A wonderfully absurd poem by poet Jose Hernando Chaves, especially that last line! “Politics” by Jose Hernandos Chaves
The mall has many wonders
and most amazing of all is
the Museum of Unwearable Shoes
where perched on glass
pedestal displays of torture
you’ll find multi-strapped
leather sculptures adorned
in beads and buckles
that bind and pinch
with exquisite agony
and six-inch gravity
defying dagger stilettoes
guaranteed to make
a woman look sexy—
except for bunions
and the moment her
face meets the earth.
Originally published in Lowestoft Chronicle Issue 32 http://lowestoftchronicle.com/issue32/genetwaronite/
My first poetry collection Trash Picker on Mars has just won the 2017 New Mexico/Arizona Book Award in the category of Arizona poetry. I would like to thank my publisher and editor Karen Kelsay (Kelsay Books) and freelance editor Kate Robinson for their help and support. Mostly I wish to thank my readers over the years who have enjoyed my poems and encouraged me to keep on writing.
Stay tuned for exciting news of the next poetry book.
Meanwhile, if you wish to purchase a signed copy of Trash Picker on Mars, you can do so here. It is also available on Amazon.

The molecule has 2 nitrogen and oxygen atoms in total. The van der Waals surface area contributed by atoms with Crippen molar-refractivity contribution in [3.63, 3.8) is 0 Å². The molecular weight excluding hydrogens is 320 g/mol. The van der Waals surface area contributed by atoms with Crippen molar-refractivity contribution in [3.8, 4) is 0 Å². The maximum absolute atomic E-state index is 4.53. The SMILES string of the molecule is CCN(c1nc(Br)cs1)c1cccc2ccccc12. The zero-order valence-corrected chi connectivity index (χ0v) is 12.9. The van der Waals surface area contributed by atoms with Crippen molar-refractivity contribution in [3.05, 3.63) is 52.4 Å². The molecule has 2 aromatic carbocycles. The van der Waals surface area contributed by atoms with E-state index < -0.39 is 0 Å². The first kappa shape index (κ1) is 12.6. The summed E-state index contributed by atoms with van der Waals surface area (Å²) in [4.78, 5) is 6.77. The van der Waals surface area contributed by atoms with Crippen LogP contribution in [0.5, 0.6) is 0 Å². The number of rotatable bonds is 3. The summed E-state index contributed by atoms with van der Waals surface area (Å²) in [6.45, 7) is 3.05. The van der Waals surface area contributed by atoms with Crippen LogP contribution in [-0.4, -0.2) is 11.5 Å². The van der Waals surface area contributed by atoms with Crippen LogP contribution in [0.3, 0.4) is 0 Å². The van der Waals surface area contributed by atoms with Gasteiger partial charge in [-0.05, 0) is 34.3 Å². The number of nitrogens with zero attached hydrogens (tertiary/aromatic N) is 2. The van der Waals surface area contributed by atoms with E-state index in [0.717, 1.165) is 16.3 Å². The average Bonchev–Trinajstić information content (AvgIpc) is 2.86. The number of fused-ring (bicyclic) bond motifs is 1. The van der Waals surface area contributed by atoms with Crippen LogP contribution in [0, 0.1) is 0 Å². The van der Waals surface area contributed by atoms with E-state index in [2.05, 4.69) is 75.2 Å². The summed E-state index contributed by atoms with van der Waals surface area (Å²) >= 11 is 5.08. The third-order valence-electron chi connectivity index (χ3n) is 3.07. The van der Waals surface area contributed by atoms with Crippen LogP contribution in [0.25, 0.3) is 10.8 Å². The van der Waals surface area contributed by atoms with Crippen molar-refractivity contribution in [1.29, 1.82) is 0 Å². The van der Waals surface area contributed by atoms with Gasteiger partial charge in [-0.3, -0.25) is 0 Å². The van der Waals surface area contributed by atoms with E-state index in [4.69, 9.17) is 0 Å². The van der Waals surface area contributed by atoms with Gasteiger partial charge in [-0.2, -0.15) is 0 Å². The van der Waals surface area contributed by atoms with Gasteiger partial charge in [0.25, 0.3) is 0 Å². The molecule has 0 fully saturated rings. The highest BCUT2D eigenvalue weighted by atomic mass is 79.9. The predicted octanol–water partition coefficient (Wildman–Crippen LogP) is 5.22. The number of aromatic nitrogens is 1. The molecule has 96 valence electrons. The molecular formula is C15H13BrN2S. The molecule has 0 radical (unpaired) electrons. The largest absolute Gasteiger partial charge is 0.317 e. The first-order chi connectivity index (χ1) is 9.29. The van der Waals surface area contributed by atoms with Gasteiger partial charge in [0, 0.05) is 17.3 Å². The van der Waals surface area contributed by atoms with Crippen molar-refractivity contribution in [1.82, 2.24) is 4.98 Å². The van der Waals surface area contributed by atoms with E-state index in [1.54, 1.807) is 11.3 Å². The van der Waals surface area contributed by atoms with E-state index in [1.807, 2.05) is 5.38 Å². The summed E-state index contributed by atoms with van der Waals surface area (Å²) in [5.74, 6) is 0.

A beautiful poem by Molly Fisk that perfectly captures the sense of frustration and helplessness many of us feel.
“Violence Fractal” by Molly Fisk
Timepiece as well as four other of my new poems have just been published in The Ravens Perch the ravens perch.com/timepiece-by-gene-twaronite/
The Ravens Perch is an independent online literary magazine considered by Feedspot to be one of the top 100 literary blogs.
As I drove past
the shirtless man,
his head wrapped
in cloth against
the desert sun,
he peeled the last
bit of bark
from a young
as if to strip
trace of green
from a world
he once knew.
How dare it grow
when acid hate
falls from the sky
and the ground
bears only fear
when the buds
wither and die,
and the rot
goes all the way
to the roots.
First published in Ginosko Literary Journal 19
If I put a word here, say
for instance, extravagance,
how would that look? Or
if I gave it a whole line
like something that fills
the sad space in your life
by pumping itself up
to seem important.
What if I put in a long pause….?
not because I need to,
but to make you stop and listen
for whatever comes next as if
the words held sacred truth.
What about all that space
along either side of this page?
pull it in
or take it all the way out to the farthest reaches of space
just because it is there and I can.
Does it matter what I say here or how?
Do words depend on me to give them life
or do they possess lives of their own?
Do they rise and go to work each day,
and come home again to sleep at night?
Do they aspire to perform great things,
to come together with other words
in poems and speeches for the ages?
Maybe in the meantime I should
give them something to do,
some little task around this page
to make them feel useful.
And if I don’t write something
to fill this void today,
would it be a tragedy
if I left it empty?
1st Prize Winner of Arizona State Poetry Society 2016 Legacy Award. First Published in Sandcutters 2016 http://azpoetry.webs.com/2016-annual-contest-info